• Three building blocks, not four: The final BSER focuses on supply-side measures that reduce emissions from power plants, and does not rely on demand-side energy efficiency (EE) as a building block.  EPA nonetheless anticipates that, due to its low costs and potential in every state, demand-side EE will be a significant component of state plans under the Clean Power Plan.  The wide range of comments on EE and demand-side strategies confirms that EE is an important, proven strategy that states are already widely using and that can substantially and cost-effectively lower CO2 emissions from the power sector, as well as reduce electric bills. The Clean Power Plan’s flexible compliance options provide ample opportunity for states to fully deploy EE to meet their state goals to reduce carbon pollution from power plants. 
  • Refinements to the three building blocks: Building blocks 1, 2 and 3 are preserved, but all are refined to reflect better data and public comments.
    • Building block 1: Improved efficiency at power plants. Power plants can make heat rate improvements to reduce the amount of CO2 they emit per megawatt-hour of electricity generated. Based on additional data and information in the comments, which reflect different opportunities in different regions of the country, this building block delivers 2.1 percent to 4.3 percent improvement, depending upon the region. At proposal, the assumption was 6 percent improved efficiency at all coal and oil units.
    • Building block 2: Shifting generation from higher emitting coal to lower emitting natural gas power plants. At proposal, the BSER analysis assumed natural gas units could run at 70 percent of their “nameplate capacity,” essentially the designed capacity of power that a unit can generate and is stamped on the unit when it is manufactured. Many commenters said that nameplate capacity was the wrong metric because it didn’t reflect real operating conditions. They suggested we use a “net summer capacity factor” instead, which is based on observed data about how a unit has actually performed. At final, building block 2 assumes natural gas can be used at 75 percent of “net summer capacity.”
    • Building block 3: Shifting generation to zero-emitting renewables: The final BSER analysis does not include existing or under-construction nuclear power or existing utility-scale renewable energy generation as part of building block 3. The analysis does include more use of new renewable energy than at proposal based on up-to-date information clearly demonstrating the lower cost and greater availability of clean generation than was evident at proposal. It takes into account recent reductions in the cost of clean energy technology, as well as projections of continuing cost reductions. Generation from under-construction nuclear facilities and nuclear plant uprates can still be incorporated into state plans and count towards compliance.  In fact, nuclear power competes well under a mass-based plan, as increased nuclear generation can mean that fossil fuel units are operating less and emitting fewer tons of CO2.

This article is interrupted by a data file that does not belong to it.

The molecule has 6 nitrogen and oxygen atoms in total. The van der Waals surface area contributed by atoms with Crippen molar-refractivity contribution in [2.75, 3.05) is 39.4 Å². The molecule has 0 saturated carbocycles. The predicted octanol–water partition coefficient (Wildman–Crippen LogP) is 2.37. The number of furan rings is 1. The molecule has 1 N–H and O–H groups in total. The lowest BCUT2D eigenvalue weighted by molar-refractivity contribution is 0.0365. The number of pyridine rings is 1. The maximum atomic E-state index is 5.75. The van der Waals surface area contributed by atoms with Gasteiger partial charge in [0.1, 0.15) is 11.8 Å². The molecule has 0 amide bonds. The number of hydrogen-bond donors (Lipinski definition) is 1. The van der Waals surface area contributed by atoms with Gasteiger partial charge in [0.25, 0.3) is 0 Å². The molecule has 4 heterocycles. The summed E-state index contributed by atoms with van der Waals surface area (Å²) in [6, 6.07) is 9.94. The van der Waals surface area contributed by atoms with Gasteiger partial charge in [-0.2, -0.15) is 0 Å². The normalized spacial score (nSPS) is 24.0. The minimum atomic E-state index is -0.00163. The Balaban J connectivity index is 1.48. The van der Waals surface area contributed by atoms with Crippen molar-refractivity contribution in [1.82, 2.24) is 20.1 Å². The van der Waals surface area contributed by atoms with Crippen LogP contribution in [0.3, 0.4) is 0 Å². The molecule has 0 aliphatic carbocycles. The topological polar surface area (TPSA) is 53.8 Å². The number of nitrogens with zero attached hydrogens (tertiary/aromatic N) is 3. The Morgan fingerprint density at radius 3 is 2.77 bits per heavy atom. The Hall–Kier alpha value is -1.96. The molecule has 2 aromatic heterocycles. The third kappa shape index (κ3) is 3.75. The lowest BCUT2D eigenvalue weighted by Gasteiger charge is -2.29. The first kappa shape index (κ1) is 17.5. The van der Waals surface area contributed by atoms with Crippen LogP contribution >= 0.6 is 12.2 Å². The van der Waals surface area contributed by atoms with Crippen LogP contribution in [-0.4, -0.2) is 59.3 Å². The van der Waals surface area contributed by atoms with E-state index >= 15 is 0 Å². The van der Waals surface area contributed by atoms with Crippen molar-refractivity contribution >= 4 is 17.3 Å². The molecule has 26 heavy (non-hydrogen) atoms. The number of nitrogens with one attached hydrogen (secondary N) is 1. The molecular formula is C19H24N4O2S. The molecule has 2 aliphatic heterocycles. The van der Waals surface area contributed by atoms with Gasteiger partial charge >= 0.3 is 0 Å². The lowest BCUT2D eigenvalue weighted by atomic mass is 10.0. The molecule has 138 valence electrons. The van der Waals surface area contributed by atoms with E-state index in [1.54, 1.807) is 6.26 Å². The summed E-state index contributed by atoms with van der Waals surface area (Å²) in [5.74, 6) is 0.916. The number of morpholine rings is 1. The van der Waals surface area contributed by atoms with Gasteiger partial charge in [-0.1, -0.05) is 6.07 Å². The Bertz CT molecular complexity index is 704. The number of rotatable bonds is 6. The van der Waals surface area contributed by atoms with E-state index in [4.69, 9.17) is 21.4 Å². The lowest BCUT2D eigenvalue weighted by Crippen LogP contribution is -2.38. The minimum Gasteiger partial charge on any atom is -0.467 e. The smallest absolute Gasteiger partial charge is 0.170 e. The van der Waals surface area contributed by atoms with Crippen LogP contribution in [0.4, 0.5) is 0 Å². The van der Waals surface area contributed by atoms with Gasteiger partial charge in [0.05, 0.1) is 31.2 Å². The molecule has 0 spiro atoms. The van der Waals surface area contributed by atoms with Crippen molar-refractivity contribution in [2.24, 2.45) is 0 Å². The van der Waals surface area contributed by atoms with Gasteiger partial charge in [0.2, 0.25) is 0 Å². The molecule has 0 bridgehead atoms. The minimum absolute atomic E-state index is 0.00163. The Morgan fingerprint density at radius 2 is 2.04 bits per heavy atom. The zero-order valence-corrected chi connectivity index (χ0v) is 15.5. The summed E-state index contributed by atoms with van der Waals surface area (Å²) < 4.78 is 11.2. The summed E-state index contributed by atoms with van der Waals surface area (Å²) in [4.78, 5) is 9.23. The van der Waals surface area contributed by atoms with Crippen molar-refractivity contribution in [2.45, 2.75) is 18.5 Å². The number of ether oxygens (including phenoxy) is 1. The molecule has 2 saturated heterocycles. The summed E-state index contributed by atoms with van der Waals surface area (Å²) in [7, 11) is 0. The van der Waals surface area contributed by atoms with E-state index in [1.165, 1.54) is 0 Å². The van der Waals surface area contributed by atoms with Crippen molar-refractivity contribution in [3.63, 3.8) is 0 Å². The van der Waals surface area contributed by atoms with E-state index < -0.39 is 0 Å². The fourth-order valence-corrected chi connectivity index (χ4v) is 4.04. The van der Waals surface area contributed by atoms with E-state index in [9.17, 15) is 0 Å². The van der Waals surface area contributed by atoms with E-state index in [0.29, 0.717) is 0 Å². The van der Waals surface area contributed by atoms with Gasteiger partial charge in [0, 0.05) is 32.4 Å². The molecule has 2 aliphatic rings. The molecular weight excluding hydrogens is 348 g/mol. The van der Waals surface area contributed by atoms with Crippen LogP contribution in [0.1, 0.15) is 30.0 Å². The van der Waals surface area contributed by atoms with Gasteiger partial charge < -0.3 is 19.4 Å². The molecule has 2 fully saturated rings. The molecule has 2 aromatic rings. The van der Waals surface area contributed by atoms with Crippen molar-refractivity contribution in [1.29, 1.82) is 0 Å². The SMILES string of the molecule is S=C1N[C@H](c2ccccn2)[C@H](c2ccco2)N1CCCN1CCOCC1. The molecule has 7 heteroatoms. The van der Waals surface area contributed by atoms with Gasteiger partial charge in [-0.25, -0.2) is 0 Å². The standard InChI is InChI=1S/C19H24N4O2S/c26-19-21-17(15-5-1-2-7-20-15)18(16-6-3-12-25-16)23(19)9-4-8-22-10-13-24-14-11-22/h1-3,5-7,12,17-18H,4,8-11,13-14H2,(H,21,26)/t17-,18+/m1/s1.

• Regional – and phased-in – BSER analysis to set source-specific emission performance rates: Commenters pointed out that the utility power sector operates over regional interconnections that are not constrained by state borders; thus the final BSER determination and the resulting category specific emission performance rates more fully reflect the regional scope of the energy supplied to the grid.
    • The performance rates were formulated by first looking at the three established regional electricity interconnects: Western, Eastern and the Electric Reliability Council of Texas (ERCOT), which serves 90 percent of the state.
    • The three refined building blocks were then applied to the three regional interconnects.
    • From the three resulting regional coal plant rates, and the three regional natural gas plant rates, the most achievable rates become the CO2 emission performance rates for the country.
    • The BSER was applied on a phased-in basis gradually over three time steps between 2022 and 2029 reflecting the time-dimension over which the BSER measures can be achieved and resulting in performance rates set at interim levels over that period.  
  • Glide Paths instead of Cliffs:
    • The agency took steps to ensure that pollution reductions and increased investment in clean energy would happen before mandatory reductions begin in 2022.
    • Mandatory reductions beginning in 2022 and the phasing in of the BSER measures between 2022 and 2029 eliminate the “cliff” and enable states to chart their own individual emissions reduction trajectories or “glide paths.”
    • The glide path gradually “steps-down” the amount of carbon pollution per megawatt-hour generated.  The performance rates are phased in over the 2022-2029 interim period, as many commenters requested, which leads to a glide path of reductions that is separated into three steps, 2022-2024, 2025-2027, and 2028-2029, and also achievable “on average” over the 8-year interim period.
      • States may elect to set their own milestones for Interim Step Periods as long as they meet the interim and final goals articulated in the emission guidelines.